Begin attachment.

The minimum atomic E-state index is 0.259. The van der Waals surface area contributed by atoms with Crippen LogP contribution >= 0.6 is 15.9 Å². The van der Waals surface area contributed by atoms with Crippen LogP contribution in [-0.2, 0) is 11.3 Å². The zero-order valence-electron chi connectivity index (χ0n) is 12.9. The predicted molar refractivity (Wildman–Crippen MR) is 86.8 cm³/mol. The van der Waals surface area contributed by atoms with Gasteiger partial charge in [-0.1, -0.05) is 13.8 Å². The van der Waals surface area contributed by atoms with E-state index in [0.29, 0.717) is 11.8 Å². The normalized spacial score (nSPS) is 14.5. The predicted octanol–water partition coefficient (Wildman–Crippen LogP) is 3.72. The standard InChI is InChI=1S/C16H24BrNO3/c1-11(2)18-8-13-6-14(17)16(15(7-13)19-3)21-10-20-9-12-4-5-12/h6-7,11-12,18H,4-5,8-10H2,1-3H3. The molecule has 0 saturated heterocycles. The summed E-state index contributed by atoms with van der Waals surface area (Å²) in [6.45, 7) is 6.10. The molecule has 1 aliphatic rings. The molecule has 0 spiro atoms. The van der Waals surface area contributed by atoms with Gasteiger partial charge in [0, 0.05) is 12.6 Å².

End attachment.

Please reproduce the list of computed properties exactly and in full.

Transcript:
The minimum atomic E-state index is 0.259. The van der Waals surface area contributed by atoms with Crippen LogP contribution >= 0.6 is 15.9 Å². The van der Waals surface area contributed by atoms with Crippen LogP contribution in [-0.2, 0) is 11.3 Å². The zero-order valence-electron chi connectivity index (χ0n) is 12.9. The predicted molar refractivity (Wildman–Crippen MR) is 86.8 cm³/mol. The van der Waals surface area contributed by atoms with Gasteiger partial charge in [-0.1, -0.05) is 13.8 Å². The van der Waals surface area contributed by atoms with E-state index in [0.29, 0.717) is 11.8 Å². The normalized spacial score (nSPS) is 14.5. The predicted octanol–water partition coefficient (Wildman–Crippen LogP) is 3.72. The standard InChI is InChI=1S/C16H24BrNO3/c1-11(2)18-8-13-6-14(17)16(15(7-13)19-3)21-10-20-9-12-4-5-12/h6-7,11-12,18H,4-5,8-10H2,1-3H3. The molecule has 0 saturated heterocycles. The summed E-state index contributed by atoms with van der Waals surface area (Å²) in [6.45, 7) is 6.10. The molecule has 1 aliphatic rings. The molecule has 0 spiro atoms. The van der Waals surface area contributed by atoms with Gasteiger partial charge in [0, 0.05) is 12.6 Å².